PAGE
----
MONDAY, Oct. 19, 2020 — Internal medicine physicians and trainees report high levels of career satisfaction but also high levels of burnout, according to a research letter published online Oct. 14 in JAMA Network Open.
Mark Linzer, M.D., from Hennepin Healthcare in Minneapolis, and colleagues surveyed 1,305 internists and internal medicine trainees who participated in the Well-being Champion (WC) program across 18 American College of Physicians (ACP) chapters.
The researchers found that although 71.9 percent of respondents reported career satisfaction, the burnout level was 52.1 percent. Poor or marginal work control was reported by one-third of respondents, and about half reported time pressure associated with electronic medical record (EMR) documentation. Burnout was associated with a lack of work control (odds ratio, 2.32) and documentation time pressure (odds ratio, 1.64). There were associations seen between job satisfaction and alignment of professional values with those of clinical leaders (odds ratio, 4.24) and efficient teamwork (satisfactory to optimal; odds ratio, 2.47). Among women, the odds of burnout were 56 percent higher versus men, and women had 61 percent lower odds of having a joyous workplace, 39 percent lower odds of having supportive work environments, and 61 percent lower odds of having a manageable work pace and manageable EMR-related stress.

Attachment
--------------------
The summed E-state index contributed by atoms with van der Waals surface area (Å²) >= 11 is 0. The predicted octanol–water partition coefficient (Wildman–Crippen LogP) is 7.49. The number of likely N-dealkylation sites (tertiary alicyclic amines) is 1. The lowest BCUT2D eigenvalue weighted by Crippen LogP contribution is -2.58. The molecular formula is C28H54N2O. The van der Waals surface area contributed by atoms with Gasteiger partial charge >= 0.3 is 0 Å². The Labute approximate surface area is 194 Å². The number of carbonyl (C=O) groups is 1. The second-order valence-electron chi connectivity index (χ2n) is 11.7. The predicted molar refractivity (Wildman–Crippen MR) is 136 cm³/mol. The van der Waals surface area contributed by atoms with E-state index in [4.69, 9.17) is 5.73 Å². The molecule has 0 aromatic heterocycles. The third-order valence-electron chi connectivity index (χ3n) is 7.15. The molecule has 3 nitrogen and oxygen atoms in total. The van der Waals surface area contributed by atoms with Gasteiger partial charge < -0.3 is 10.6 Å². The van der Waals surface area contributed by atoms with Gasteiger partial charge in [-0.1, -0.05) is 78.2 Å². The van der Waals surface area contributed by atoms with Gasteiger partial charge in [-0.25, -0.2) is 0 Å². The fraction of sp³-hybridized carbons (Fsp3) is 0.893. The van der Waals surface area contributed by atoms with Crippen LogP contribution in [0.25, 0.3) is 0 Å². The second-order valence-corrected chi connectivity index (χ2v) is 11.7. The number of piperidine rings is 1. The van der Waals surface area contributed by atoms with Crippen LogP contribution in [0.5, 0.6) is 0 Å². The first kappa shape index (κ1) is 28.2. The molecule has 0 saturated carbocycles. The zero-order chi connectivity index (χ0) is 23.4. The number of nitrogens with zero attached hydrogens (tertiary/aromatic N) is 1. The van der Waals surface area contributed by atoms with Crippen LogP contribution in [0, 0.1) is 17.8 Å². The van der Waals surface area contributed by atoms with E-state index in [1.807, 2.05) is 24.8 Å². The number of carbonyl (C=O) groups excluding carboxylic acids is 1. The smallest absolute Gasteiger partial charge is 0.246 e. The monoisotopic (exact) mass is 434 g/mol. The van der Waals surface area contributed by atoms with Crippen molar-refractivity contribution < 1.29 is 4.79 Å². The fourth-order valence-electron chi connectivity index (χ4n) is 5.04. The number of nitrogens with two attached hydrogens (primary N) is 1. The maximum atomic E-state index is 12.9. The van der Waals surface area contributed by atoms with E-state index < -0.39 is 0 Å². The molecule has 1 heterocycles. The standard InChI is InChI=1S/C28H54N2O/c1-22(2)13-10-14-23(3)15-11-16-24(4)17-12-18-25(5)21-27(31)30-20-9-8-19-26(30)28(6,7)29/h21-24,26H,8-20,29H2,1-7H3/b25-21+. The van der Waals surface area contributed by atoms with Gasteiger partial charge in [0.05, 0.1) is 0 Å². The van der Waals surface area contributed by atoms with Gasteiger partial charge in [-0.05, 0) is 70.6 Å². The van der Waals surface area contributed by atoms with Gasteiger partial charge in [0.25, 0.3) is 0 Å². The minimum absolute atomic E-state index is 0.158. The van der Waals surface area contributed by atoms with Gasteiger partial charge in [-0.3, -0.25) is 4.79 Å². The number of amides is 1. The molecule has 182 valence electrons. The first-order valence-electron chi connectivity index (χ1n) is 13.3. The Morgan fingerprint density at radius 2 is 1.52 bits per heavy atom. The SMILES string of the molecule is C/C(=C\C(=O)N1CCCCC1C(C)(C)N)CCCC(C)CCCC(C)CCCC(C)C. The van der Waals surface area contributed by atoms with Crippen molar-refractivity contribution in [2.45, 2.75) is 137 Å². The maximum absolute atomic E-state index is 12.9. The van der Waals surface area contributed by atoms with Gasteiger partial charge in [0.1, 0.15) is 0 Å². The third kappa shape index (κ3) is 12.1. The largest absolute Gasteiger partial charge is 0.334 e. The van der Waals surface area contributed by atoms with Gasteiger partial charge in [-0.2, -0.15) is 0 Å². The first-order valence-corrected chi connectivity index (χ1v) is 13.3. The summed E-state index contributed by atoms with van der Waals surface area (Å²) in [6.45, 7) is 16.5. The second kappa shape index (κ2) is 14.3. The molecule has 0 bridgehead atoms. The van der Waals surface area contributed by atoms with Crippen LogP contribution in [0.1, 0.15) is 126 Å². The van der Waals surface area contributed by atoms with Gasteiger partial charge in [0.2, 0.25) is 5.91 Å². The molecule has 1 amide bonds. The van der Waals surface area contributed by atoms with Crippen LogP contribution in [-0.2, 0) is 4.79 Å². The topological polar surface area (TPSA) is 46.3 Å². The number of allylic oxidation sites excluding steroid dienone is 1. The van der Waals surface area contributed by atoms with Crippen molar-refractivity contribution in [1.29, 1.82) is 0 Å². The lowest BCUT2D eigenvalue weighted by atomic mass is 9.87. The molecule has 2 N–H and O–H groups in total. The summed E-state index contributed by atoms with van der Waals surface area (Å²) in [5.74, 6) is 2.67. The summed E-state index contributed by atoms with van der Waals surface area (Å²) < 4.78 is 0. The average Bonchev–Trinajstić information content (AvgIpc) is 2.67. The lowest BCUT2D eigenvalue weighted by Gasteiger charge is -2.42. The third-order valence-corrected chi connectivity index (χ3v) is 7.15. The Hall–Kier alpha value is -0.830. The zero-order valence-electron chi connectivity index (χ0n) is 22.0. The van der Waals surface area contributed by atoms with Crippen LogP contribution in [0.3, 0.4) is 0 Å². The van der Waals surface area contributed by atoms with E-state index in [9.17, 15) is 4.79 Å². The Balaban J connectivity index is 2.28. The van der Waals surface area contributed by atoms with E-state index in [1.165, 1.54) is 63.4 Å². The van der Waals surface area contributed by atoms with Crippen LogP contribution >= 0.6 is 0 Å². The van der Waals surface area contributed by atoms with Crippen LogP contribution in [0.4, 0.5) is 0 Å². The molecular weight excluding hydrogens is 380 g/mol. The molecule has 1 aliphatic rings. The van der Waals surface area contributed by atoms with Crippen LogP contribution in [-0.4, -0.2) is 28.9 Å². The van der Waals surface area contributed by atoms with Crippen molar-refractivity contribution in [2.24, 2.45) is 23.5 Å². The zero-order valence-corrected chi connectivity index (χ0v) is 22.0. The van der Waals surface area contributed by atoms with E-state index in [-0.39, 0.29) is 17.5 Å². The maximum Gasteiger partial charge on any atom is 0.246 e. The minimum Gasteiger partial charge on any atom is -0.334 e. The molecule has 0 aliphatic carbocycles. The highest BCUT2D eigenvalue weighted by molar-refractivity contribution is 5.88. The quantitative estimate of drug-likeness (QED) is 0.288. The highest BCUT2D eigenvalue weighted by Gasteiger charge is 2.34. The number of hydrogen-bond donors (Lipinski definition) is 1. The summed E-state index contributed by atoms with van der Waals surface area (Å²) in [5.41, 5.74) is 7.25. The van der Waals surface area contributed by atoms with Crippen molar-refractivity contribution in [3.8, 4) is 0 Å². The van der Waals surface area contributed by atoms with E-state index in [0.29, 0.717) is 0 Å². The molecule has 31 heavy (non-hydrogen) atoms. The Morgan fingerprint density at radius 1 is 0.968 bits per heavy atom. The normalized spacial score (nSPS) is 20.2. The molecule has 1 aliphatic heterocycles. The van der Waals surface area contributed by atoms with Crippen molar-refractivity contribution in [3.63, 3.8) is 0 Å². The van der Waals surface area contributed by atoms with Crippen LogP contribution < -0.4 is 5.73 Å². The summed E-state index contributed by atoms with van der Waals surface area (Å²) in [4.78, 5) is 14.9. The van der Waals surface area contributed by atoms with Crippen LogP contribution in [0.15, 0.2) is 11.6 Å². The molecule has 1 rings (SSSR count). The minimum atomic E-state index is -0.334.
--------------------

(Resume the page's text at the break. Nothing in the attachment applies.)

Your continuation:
“Although the study is also limited by nonrandom sampling, data from this cohort of ACP members may still be generalizable to other populations for assessment of sex-based differences in potential associations between work conditions and burnout,” the authors write.
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